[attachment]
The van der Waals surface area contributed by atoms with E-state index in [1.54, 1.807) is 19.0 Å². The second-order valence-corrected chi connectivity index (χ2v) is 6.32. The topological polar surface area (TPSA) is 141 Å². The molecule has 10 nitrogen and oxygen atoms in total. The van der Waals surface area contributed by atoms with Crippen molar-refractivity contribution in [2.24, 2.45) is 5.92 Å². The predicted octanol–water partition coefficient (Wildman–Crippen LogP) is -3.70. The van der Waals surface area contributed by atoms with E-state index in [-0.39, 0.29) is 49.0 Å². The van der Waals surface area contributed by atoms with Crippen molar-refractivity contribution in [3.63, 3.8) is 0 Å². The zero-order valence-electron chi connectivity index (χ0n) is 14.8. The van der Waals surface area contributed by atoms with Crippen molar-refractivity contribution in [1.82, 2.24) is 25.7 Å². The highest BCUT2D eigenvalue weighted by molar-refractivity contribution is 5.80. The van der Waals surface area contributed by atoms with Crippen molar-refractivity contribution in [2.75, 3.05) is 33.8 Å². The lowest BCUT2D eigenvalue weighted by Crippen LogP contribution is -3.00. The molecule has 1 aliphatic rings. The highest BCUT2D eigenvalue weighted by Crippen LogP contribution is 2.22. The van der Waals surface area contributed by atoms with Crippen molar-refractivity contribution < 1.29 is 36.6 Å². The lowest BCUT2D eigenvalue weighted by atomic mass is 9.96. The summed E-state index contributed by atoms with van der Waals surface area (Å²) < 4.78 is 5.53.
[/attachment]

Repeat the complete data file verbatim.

The van der Waals surface area contributed by atoms with E-state index in [1.54, 1.807) is 19.0 Å². The second-order valence-corrected chi connectivity index (χ2v) is 6.32. The topological polar surface area (TPSA) is 141 Å². The molecule has 10 nitrogen and oxygen atoms in total. The van der Waals surface area contributed by atoms with Crippen molar-refractivity contribution in [2.24, 2.45) is 5.92 Å². The predicted octanol–water partition coefficient (Wildman–Crippen LogP) is -3.70. The van der Waals surface area contributed by atoms with E-state index in [-0.39, 0.29) is 49.0 Å². The van der Waals surface area contributed by atoms with Crippen molar-refractivity contribution in [3.63, 3.8) is 0 Å². The zero-order valence-electron chi connectivity index (χ0n) is 14.8. The van der Waals surface area contributed by atoms with Crippen molar-refractivity contribution in [1.82, 2.24) is 25.7 Å². The highest BCUT2D eigenvalue weighted by molar-refractivity contribution is 5.80. The van der Waals surface area contributed by atoms with Crippen molar-refractivity contribution in [2.75, 3.05) is 33.8 Å². The lowest BCUT2D eigenvalue weighted by Crippen LogP contribution is -3.00. The molecule has 1 aliphatic rings. The highest BCUT2D eigenvalue weighted by Crippen LogP contribution is 2.22. The van der Waals surface area contributed by atoms with Crippen molar-refractivity contribution < 1.29 is 36.6 Å². The lowest BCUT2D eigenvalue weighted by atomic mass is 9.96. The summed E-state index contributed by atoms with van der Waals surface area (Å²) < 4.78 is 5.53.